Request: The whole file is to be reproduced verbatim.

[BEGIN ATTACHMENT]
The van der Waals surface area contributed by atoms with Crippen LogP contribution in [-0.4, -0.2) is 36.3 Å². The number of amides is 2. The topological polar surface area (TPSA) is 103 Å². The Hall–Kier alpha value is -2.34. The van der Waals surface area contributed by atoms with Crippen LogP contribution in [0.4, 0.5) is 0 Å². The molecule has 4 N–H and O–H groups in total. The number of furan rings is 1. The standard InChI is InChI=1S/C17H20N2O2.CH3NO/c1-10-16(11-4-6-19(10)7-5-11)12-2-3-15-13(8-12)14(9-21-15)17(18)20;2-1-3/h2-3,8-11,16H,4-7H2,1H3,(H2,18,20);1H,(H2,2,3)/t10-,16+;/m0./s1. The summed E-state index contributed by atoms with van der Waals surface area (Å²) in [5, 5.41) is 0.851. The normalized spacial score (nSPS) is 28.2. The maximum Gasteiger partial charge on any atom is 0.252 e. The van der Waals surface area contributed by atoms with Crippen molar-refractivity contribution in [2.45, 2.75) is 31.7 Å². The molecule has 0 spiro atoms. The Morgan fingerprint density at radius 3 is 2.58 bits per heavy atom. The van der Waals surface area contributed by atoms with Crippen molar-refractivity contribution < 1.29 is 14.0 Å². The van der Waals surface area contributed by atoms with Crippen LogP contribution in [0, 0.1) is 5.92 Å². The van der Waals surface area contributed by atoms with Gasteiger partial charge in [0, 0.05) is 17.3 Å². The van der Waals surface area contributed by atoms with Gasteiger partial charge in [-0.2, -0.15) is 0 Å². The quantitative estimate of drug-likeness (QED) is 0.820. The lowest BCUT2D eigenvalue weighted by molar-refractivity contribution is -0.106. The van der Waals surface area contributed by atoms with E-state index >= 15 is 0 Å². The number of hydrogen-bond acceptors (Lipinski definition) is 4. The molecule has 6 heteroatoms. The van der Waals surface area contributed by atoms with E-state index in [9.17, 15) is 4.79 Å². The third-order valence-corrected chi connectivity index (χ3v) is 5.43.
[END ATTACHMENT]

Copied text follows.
The van der Waals surface area contributed by atoms with Crippen LogP contribution in [-0.4, -0.2) is 36.3 Å². The number of amides is 2. The topological polar surface area (TPSA) is 103 Å². The Hall–Kier alpha value is -2.34. The van der Waals surface area contributed by atoms with Crippen LogP contribution in [0.4, 0.5) is 0 Å². The molecule has 4 N–H and O–H groups in total. The number of furan rings is 1. The standard InChI is InChI=1S/C17H20N2O2.CH3NO/c1-10-16(11-4-6-19(10)7-5-11)12-2-3-15-13(8-12)14(9-21-15)17(18)20;2-1-3/h2-3,8-11,16H,4-7H2,1H3,(H2,18,20);1H,(H2,2,3)/t10-,16+;/m0./s1. The summed E-state index contributed by atoms with van der Waals surface area (Å²) in [5, 5.41) is 0.851. The normalized spacial score (nSPS) is 28.2. The maximum Gasteiger partial charge on any atom is 0.252 e. The van der Waals surface area contributed by atoms with Crippen molar-refractivity contribution in [2.45, 2.75) is 31.7 Å². The molecule has 0 spiro atoms. The Morgan fingerprint density at radius 3 is 2.58 bits per heavy atom. The van der Waals surface area contributed by atoms with Crippen molar-refractivity contribution < 1.29 is 14.0 Å². The van der Waals surface area contributed by atoms with Crippen LogP contribution in [0, 0.1) is 5.92 Å². The van der Waals surface area contributed by atoms with Gasteiger partial charge in [0, 0.05) is 17.3 Å². The van der Waals surface area contributed by atoms with Gasteiger partial charge in [-0.2, -0.15) is 0 Å². The quantitative estimate of drug-likeness (QED) is 0.820. The lowest BCUT2D eigenvalue weighted by molar-refractivity contribution is -0.106. The van der Waals surface area contributed by atoms with E-state index >= 15 is 0 Å². The number of hydrogen-bond acceptors (Lipinski definition) is 4. The molecule has 6 heteroatoms. The van der Waals surface area contributed by atoms with E-state index in [9.17, 15) is 4.79 Å². The third-order valence-corrected chi connectivity index (χ3v) is 5.43.